SCIO, Ore. (AP) -- Authorities say the body of a woman killed when a car was swept into a stream in Albany has been recovered.
The Albany Fire department says family members located the body of 18-year-old Catharine McLaughlin about 1 p.m. Thursday.
Her son also died when the creek rose rapidly Wednesday evening and their car was swept away. Two other people survived.
THIS IS A BREAKING NEWS UPDATE. Check back soon for further information. AP's earlier story is below.
Raging waters from a flooded Oregon creek swept a carload of four people out of a grocery store parking lot and into the mouth of a canal culvert. Only two surfaced, a father and son. The body of a toddler in the car was recovered 100 yards downstream. His mother did not reappear.
The Albany toddler's death was the first one blamed on a brutal storm that drenched the region, forcing the evacuations of dozens of homes in a swath of western Oregon that watched normally-peaceful rivers swell into rushing rapids that shuttered highways, forced store owners to move their good to higher shelves and had frantic homeowners stuffing sandbags to hold off the rising water.
The car in Albany was first spotted just after 7 p.m. on Wednesday. Search crews recovered the body of 20-month-old Aiden McLaughlin. His mother, Catherin McLaughlin, was still missing and presumed dead, officials said Thursday.
The driver of the car, a 24-year-old man, was able to escape along with his 5-year-old son.
Witness Adam Chance said he arrived just after 7 p.m. in the parking lot of an Albany grocery store and saw the trunk of the car submerge in the swirling brown water.
A few people standing on the banks waded in but were unable to contend with the violent current drawing water and debris into the mouth of the culvert.
"They got sucked into the pipe," Chance said. "(The culvert) was just sucking down like a straw."
Oregon State climatologist Kathie Dello said the Hawaiian "Pineapple Express" is responsible for the wet weather. The system is creating a fire hose-like effect, dumping a concentrated stream of Pacific moisture on a small area in the western Willamette Valley.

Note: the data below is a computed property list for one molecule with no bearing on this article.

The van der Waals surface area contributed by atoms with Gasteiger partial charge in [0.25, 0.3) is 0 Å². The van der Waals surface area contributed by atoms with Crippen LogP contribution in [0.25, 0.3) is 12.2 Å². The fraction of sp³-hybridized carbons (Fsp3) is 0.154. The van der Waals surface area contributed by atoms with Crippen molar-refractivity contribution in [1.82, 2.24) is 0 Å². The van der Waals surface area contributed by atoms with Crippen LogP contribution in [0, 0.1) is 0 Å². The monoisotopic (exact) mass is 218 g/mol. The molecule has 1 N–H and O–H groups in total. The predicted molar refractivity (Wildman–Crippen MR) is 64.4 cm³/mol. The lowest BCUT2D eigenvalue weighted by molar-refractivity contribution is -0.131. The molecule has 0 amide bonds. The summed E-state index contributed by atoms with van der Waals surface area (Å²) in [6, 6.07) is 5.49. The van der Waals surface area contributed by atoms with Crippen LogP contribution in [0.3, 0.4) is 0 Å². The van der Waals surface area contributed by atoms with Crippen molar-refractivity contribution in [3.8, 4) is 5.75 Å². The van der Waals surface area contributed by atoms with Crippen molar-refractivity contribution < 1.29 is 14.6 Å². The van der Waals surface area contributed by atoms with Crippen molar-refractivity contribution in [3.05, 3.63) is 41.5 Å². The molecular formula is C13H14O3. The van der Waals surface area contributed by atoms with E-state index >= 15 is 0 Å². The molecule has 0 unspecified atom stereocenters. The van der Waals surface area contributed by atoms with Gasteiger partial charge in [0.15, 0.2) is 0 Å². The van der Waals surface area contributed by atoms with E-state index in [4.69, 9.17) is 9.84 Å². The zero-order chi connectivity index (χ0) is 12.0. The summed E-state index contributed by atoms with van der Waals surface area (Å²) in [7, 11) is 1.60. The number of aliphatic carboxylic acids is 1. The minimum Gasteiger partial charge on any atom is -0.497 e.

East of Albany, Thomas Creek had flooded into the town of Scio, which has a population of about 870, and residents were being evacuated.
City Manager Ginger Griffith said water is pouring down Main Street and "we need to get people out."
She said about three-quarters were expected to leave. Residents were being notified by an automated dialing system, and a church has been designated as a refuge.
She says some homes have been flooded, and the fire department evacuated some residents overnight.
At Scio Hardware, strangers helped move goods to higher shelves as floodwaters spread through downtown.
"You help a person that needs it," said Leyna Gourley. "Hopefully, they'd do the same, I know they would. We're Scio, we're a pretty helpful community."
Thomas Creek and the creek in Albany -- Periwinkle Creek -- flow into the Willamette River.
Shirley Rex, 70, said people in Scio have grown used to occasional flooding, but haven't seen this level of water since 1996.
"We've seen it before," Rex said. "I didn't hope to see it again in my lifetime."
The Marion County Sheriff's Office evacuated about 80 homes in the nearby town of Turner as high waters continue to flow from nearby Mill Creek.
Marion County Emergency Manager John Vanderzanden said "a significant number of folks" were taken from homes as floodwaters rolled through the town of about 1,800 that lies 7 miles south of Salem.
In Independence and Monmouth, about 10 miles from Salem, flooding was affecting sewer lines and streets.
To the west of Oregon's Coast Range, residents were being evacuated in the town of Mapleton, with a population of about 900. Mapleton sits on the Siuslaw River.
Up to 10 inches of rain fell on parts of the Oregon Coast Range in a 36-hour period, and more rain and flooding is on the way, the National Weather Service said.